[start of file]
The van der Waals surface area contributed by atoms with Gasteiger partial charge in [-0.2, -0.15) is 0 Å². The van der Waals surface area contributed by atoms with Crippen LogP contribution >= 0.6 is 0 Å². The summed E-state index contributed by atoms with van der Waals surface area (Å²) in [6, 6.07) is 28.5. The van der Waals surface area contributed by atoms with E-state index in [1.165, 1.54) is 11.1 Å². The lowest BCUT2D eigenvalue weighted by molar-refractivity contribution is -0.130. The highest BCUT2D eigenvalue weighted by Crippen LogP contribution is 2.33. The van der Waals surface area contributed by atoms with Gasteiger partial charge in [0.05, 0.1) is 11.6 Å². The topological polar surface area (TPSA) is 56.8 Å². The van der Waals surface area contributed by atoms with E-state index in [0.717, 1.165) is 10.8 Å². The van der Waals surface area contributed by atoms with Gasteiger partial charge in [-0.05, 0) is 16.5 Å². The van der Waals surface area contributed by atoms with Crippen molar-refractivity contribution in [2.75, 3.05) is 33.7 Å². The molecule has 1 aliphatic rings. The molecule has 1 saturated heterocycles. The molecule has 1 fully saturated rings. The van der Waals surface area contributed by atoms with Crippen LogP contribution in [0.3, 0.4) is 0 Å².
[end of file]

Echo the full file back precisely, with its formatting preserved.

The van der Waals surface area contributed by atoms with Gasteiger partial charge in [-0.2, -0.15) is 0 Å². The van der Waals surface area contributed by atoms with Crippen LogP contribution >= 0.6 is 0 Å². The summed E-state index contributed by atoms with van der Waals surface area (Å²) in [6, 6.07) is 28.5. The van der Waals surface area contributed by atoms with E-state index in [1.165, 1.54) is 11.1 Å². The lowest BCUT2D eigenvalue weighted by molar-refractivity contribution is -0.130. The highest BCUT2D eigenvalue weighted by Crippen LogP contribution is 2.33. The van der Waals surface area contributed by atoms with Gasteiger partial charge in [0.05, 0.1) is 11.6 Å². The topological polar surface area (TPSA) is 56.8 Å². The van der Waals surface area contributed by atoms with E-state index in [0.717, 1.165) is 10.8 Å². The van der Waals surface area contributed by atoms with Gasteiger partial charge in [-0.05, 0) is 16.5 Å². The van der Waals surface area contributed by atoms with Crippen molar-refractivity contribution in [2.75, 3.05) is 33.7 Å². The molecule has 1 aliphatic rings. The molecule has 1 saturated heterocycles. The molecule has 1 fully saturated rings. The van der Waals surface area contributed by atoms with Crippen LogP contribution in [0.3, 0.4) is 0 Å².